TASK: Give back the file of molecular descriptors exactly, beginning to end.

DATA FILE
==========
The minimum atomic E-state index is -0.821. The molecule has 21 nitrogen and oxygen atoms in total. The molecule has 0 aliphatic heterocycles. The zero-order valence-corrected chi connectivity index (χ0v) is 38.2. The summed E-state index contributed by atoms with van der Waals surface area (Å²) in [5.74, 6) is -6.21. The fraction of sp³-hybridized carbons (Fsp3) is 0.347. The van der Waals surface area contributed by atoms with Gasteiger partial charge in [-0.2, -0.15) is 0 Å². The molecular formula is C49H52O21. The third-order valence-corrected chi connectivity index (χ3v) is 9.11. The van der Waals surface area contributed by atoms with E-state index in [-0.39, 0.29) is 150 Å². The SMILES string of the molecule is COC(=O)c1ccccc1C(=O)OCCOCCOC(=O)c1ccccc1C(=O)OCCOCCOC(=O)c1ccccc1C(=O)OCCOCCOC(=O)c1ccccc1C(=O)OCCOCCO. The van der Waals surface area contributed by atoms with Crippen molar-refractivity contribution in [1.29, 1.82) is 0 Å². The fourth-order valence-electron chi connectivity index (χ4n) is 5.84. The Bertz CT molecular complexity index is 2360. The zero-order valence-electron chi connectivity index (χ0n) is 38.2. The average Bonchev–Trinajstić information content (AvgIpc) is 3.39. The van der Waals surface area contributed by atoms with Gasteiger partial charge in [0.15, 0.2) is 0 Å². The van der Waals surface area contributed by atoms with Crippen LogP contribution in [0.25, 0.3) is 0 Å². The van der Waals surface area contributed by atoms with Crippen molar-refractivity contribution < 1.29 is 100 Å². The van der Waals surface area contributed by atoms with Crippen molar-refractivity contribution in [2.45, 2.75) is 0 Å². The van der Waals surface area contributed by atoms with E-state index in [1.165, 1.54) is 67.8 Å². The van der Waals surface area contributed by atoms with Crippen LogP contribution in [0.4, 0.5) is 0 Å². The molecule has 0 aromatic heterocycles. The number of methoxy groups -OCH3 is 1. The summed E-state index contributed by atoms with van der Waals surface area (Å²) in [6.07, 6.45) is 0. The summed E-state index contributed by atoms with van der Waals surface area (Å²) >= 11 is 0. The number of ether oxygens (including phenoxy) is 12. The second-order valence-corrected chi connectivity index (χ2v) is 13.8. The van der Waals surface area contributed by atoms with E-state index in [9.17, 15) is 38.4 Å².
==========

The minimum atomic E-state index is -0.821. The molecule has 21 nitrogen and oxygen atoms in total. The molecule has 0 aliphatic heterocycles. The zero-order valence-corrected chi connectivity index (χ0v) is 38.2. The summed E-state index contributed by atoms with van der Waals surface area (Å²) in [5.74, 6) is -6.21. The fraction of sp³-hybridized carbons (Fsp3) is 0.347. The van der Waals surface area contributed by atoms with Gasteiger partial charge in [-0.2, -0.15) is 0 Å². The molecular formula is C49H52O21. The third-order valence-corrected chi connectivity index (χ3v) is 9.11. The van der Waals surface area contributed by atoms with E-state index in [-0.39, 0.29) is 150 Å². The SMILES string of the molecule is COC(=O)c1ccccc1C(=O)OCCOCCOC(=O)c1ccccc1C(=O)OCCOCCOC(=O)c1ccccc1C(=O)OCCOCCOC(=O)c1ccccc1C(=O)OCCOCCO. The van der Waals surface area contributed by atoms with Crippen molar-refractivity contribution in [1.29, 1.82) is 0 Å². The fourth-order valence-electron chi connectivity index (χ4n) is 5.84. The Bertz CT molecular complexity index is 2360. The zero-order valence-electron chi connectivity index (χ0n) is 38.2. The average Bonchev–Trinajstić information content (AvgIpc) is 3.39. The van der Waals surface area contributed by atoms with Gasteiger partial charge in [0.15, 0.2) is 0 Å². The van der Waals surface area contributed by atoms with Crippen LogP contribution in [0.25, 0.3) is 0 Å². The van der Waals surface area contributed by atoms with Crippen molar-refractivity contribution < 1.29 is 100 Å². The van der Waals surface area contributed by atoms with Crippen molar-refractivity contribution in [2.45, 2.75) is 0 Å². The van der Waals surface area contributed by atoms with E-state index in [1.165, 1.54) is 67.8 Å². The van der Waals surface area contributed by atoms with Crippen LogP contribution in [0.4, 0.5) is 0 Å². The molecule has 0 aromatic heterocycles. The number of methoxy groups -OCH3 is 1. The summed E-state index contributed by atoms with van der Waals surface area (Å²) in [6.07, 6.45) is 0. The summed E-state index contributed by atoms with van der Waals surface area (Å²) >= 11 is 0. The number of ether oxygens (including phenoxy) is 12. The second-order valence-corrected chi connectivity index (χ2v) is 13.8. The van der Waals surface area contributed by atoms with E-state index in [9.17, 15) is 38.4 Å².